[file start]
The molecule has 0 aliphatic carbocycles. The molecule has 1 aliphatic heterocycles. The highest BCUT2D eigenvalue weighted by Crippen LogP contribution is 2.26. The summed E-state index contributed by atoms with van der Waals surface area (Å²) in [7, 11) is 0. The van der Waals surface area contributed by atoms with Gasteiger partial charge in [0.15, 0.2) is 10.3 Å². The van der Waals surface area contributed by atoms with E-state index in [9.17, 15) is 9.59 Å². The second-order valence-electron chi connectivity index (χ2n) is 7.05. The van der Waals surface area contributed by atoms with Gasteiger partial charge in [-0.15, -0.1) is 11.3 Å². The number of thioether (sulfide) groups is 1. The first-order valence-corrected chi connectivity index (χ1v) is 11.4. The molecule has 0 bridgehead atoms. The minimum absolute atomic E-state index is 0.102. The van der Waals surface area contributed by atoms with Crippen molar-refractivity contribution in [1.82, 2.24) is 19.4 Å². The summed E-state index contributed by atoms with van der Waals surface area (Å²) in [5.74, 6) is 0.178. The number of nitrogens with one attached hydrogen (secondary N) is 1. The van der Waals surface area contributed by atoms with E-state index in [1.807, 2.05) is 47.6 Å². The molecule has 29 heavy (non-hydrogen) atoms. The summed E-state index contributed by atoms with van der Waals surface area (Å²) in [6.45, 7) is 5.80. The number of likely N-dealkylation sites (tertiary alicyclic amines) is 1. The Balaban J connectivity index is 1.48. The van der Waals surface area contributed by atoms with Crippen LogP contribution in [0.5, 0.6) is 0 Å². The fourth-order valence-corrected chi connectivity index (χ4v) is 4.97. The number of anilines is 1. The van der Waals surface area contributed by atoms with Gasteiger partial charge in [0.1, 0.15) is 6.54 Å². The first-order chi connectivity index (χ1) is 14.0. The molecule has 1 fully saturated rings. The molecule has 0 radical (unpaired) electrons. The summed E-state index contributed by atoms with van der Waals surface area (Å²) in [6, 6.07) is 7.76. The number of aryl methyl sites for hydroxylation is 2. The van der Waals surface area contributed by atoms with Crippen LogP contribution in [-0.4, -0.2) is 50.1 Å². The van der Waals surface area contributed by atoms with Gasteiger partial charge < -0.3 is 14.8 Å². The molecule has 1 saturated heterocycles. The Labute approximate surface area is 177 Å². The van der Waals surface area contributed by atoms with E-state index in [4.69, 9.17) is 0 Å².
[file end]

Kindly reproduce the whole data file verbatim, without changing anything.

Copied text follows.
The molecule has 0 aliphatic carbocycles. The molecule has 1 aliphatic heterocycles. The highest BCUT2D eigenvalue weighted by Crippen LogP contribution is 2.26. The summed E-state index contributed by atoms with van der Waals surface area (Å²) in [7, 11) is 0. The van der Waals surface area contributed by atoms with Gasteiger partial charge in [0.15, 0.2) is 10.3 Å². The van der Waals surface area contributed by atoms with E-state index in [9.17, 15) is 9.59 Å². The second-order valence-electron chi connectivity index (χ2n) is 7.05. The van der Waals surface area contributed by atoms with Gasteiger partial charge in [-0.15, -0.1) is 11.3 Å². The number of thioether (sulfide) groups is 1. The first-order valence-corrected chi connectivity index (χ1v) is 11.4. The molecule has 0 bridgehead atoms. The minimum absolute atomic E-state index is 0.102. The van der Waals surface area contributed by atoms with Crippen molar-refractivity contribution in [1.82, 2.24) is 19.4 Å². The summed E-state index contributed by atoms with van der Waals surface area (Å²) in [5.74, 6) is 0.178. The number of nitrogens with one attached hydrogen (secondary N) is 1. The van der Waals surface area contributed by atoms with E-state index in [1.807, 2.05) is 47.6 Å². The molecule has 29 heavy (non-hydrogen) atoms. The summed E-state index contributed by atoms with van der Waals surface area (Å²) in [6.45, 7) is 5.80. The number of likely N-dealkylation sites (tertiary alicyclic amines) is 1. The Balaban J connectivity index is 1.48. The van der Waals surface area contributed by atoms with Crippen LogP contribution in [0.5, 0.6) is 0 Å². The fourth-order valence-corrected chi connectivity index (χ4v) is 4.97. The number of anilines is 1. The van der Waals surface area contributed by atoms with Gasteiger partial charge in [0.1, 0.15) is 6.54 Å². The first-order chi connectivity index (χ1) is 14.0. The molecule has 1 fully saturated rings. The molecule has 0 radical (unpaired) electrons. The summed E-state index contributed by atoms with van der Waals surface area (Å²) in [6, 6.07) is 7.76. The number of aryl methyl sites for hydroxylation is 2. The van der Waals surface area contributed by atoms with Crippen LogP contribution in [-0.4, -0.2) is 50.1 Å². The van der Waals surface area contributed by atoms with Gasteiger partial charge < -0.3 is 14.8 Å². The molecule has 1 saturated heterocycles. The Labute approximate surface area is 177 Å². The van der Waals surface area contributed by atoms with E-state index in [4.69, 9.17) is 0 Å².